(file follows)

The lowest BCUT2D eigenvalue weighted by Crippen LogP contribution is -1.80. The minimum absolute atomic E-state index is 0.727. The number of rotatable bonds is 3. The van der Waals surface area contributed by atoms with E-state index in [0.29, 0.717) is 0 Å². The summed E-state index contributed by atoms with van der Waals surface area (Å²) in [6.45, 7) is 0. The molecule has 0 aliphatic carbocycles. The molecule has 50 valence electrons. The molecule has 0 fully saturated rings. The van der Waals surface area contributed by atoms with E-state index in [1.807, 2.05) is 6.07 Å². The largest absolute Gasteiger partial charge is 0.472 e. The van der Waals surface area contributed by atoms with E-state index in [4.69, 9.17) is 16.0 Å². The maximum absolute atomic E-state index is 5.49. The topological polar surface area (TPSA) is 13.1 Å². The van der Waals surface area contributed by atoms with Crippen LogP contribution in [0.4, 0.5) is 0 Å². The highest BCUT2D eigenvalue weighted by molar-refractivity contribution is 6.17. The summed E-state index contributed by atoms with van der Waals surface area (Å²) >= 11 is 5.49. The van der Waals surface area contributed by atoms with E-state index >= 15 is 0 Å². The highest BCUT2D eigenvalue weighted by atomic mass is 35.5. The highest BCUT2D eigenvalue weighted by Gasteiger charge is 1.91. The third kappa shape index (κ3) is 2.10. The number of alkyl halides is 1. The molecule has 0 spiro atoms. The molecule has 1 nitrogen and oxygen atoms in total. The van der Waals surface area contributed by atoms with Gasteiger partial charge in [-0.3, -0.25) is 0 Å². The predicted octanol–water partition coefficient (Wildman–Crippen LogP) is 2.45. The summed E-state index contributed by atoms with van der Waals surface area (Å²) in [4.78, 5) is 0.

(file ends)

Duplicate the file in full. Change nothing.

The lowest BCUT2D eigenvalue weighted by Crippen LogP contribution is -1.80. The minimum absolute atomic E-state index is 0.727. The number of rotatable bonds is 3. The van der Waals surface area contributed by atoms with E-state index in [0.29, 0.717) is 0 Å². The summed E-state index contributed by atoms with van der Waals surface area (Å²) in [6.45, 7) is 0. The molecule has 0 aliphatic carbocycles. The molecule has 50 valence electrons. The molecule has 0 fully saturated rings. The van der Waals surface area contributed by atoms with E-state index in [1.807, 2.05) is 6.07 Å². The largest absolute Gasteiger partial charge is 0.472 e. The van der Waals surface area contributed by atoms with E-state index in [4.69, 9.17) is 16.0 Å². The maximum absolute atomic E-state index is 5.49. The topological polar surface area (TPSA) is 13.1 Å². The van der Waals surface area contributed by atoms with Crippen LogP contribution in [0.4, 0.5) is 0 Å². The highest BCUT2D eigenvalue weighted by molar-refractivity contribution is 6.17. The summed E-state index contributed by atoms with van der Waals surface area (Å²) >= 11 is 5.49. The van der Waals surface area contributed by atoms with E-state index >= 15 is 0 Å². The highest BCUT2D eigenvalue weighted by atomic mass is 35.5. The highest BCUT2D eigenvalue weighted by Gasteiger charge is 1.91. The third kappa shape index (κ3) is 2.10. The number of alkyl halides is 1. The molecule has 0 spiro atoms. The molecule has 1 nitrogen and oxygen atoms in total. The van der Waals surface area contributed by atoms with Gasteiger partial charge in [-0.3, -0.25) is 0 Å². The predicted octanol–water partition coefficient (Wildman–Crippen LogP) is 2.45. The summed E-state index contributed by atoms with van der Waals surface area (Å²) in [4.78, 5) is 0.